Seboadoh's Secret EP

Before I get to my review of Sebadoh’s Secret EP, let’s explain the bias in what appears to be a very Terrence Malick-like style, only unlike Terrence Malick, something might actually happen in this review. Also, people won’t say that I’m a genius when they are done reading it – that is to say if they actually read it. If they do, that’d be nice. You want to be nice, don’t you? Oh wait, this is the internet, and people aren’t nice. Crap.

There will be bias. Oh yes, there will be.

It’s early 1993 and under the bright fluorescent lights of a Camelot Music located in a small Southeastern town, while Guns n’ Roses Don’t Cry plays over the store’s stereo system, a young boy of 16 (feeling less like a child and more like the idea he’s cooked up in his head about what an adult should be) approaches the cute clerk with the pixie haircut and nose piercing [1] and asks her what’s new. What’s good. What’s like Nirvana.

The girl smiles, runs off and returns to hand the boy a copy of The Replacements’ Tim, gushing that the record saved her life in that really emphatic way a girl does when you know that she means she discovered it independently of her boyfriend. The boy is almost ready to buy the album,  swayed by her nose ring and the Doc Martin’s combat boots anchoring fishnet stockings with a line running all the way up to her firm backside, when he flips it over and sees the year that it was released: 1985.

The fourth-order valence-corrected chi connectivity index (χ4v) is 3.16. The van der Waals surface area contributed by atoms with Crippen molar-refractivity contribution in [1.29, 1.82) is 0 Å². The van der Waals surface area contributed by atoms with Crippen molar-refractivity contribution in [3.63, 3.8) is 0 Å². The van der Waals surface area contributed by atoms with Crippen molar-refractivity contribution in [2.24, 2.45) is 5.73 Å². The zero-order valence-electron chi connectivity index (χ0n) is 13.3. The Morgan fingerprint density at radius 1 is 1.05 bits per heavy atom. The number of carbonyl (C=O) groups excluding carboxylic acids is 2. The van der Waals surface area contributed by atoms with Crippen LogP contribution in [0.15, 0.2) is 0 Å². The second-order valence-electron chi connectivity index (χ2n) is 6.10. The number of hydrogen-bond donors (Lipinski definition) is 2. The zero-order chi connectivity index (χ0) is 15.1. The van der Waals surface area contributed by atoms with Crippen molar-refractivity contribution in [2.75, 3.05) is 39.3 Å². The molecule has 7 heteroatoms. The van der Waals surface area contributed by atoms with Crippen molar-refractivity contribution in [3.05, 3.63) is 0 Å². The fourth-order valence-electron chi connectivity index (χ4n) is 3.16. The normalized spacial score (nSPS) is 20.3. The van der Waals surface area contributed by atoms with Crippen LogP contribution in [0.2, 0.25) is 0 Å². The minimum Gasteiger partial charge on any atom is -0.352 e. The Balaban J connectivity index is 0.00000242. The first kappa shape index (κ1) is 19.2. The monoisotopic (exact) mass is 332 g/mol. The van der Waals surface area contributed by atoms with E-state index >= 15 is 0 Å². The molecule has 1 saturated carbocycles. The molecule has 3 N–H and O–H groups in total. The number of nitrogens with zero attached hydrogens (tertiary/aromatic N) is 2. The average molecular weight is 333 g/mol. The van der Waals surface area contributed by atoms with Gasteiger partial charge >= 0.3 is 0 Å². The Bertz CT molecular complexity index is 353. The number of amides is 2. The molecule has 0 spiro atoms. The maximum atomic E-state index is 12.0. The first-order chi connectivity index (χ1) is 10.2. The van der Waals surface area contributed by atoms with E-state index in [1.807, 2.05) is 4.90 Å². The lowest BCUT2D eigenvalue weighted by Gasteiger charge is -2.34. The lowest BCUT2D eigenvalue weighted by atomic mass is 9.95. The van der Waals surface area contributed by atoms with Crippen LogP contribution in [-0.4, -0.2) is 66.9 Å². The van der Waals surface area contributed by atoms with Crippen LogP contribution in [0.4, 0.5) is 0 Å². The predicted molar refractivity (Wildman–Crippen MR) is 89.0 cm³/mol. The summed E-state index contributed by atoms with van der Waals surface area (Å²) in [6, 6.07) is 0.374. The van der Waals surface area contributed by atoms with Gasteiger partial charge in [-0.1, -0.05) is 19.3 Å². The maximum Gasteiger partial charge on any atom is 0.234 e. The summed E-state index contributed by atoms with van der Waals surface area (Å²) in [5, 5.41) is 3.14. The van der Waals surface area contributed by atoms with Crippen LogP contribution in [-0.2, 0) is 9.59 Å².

The boy hands the girl the compact disc back and asks for something newer. She smiles for a moment and then says, Oh I know,” and presents a copy of Sebadoh’s Bubble and Scrape. “You’ll love this,” she says, and mentions a name – Lou-something – “from Dinosaur.”

Fifteen dollars is handed to the cute girl and the boy takes the compact disc home. He opens it up and falls in love. Lou-something from Dinosaur turns out to be Lou Barlow, and the album that he, Jason Lowenstein and Eric Gaffney created, is a perfect soundtrack to that boy becoming a teenager. There’s heartbreak, there’s love, there’s weed and there’s scary acid trip freak outs. There’s sensitivity, there’s sarcasm, there’s noise and there’s a ramshackle quality that says what all good punk rock should say: You can do this, too.

The boy becomes obsessed with Sebadoh and all things Lou Barlow. Cassette compilations are ordered, 7-inches from obscure labels tracked down and side projects discovered. Articles about the band in Alternative Press are memorized and even Lou’s clothing choices become the boy’s.

But like all things high school, the boy and the band fall out of touch around graduation. He falls in love with other things, and gradually grows older without Lou Barlow.

Now the boy is an adult. He worries about his credit rating and the very fact that he isn’t a boy anymore; he’s something entirely more pathetic. The grown up husk that surrounds the boy is happy in his middle class life and middle class musical tastes [2] when he hears that Sebadoh are putting out their first new music in over ten years. He bites, and the Secret EP is purchased online for a measly five dollars.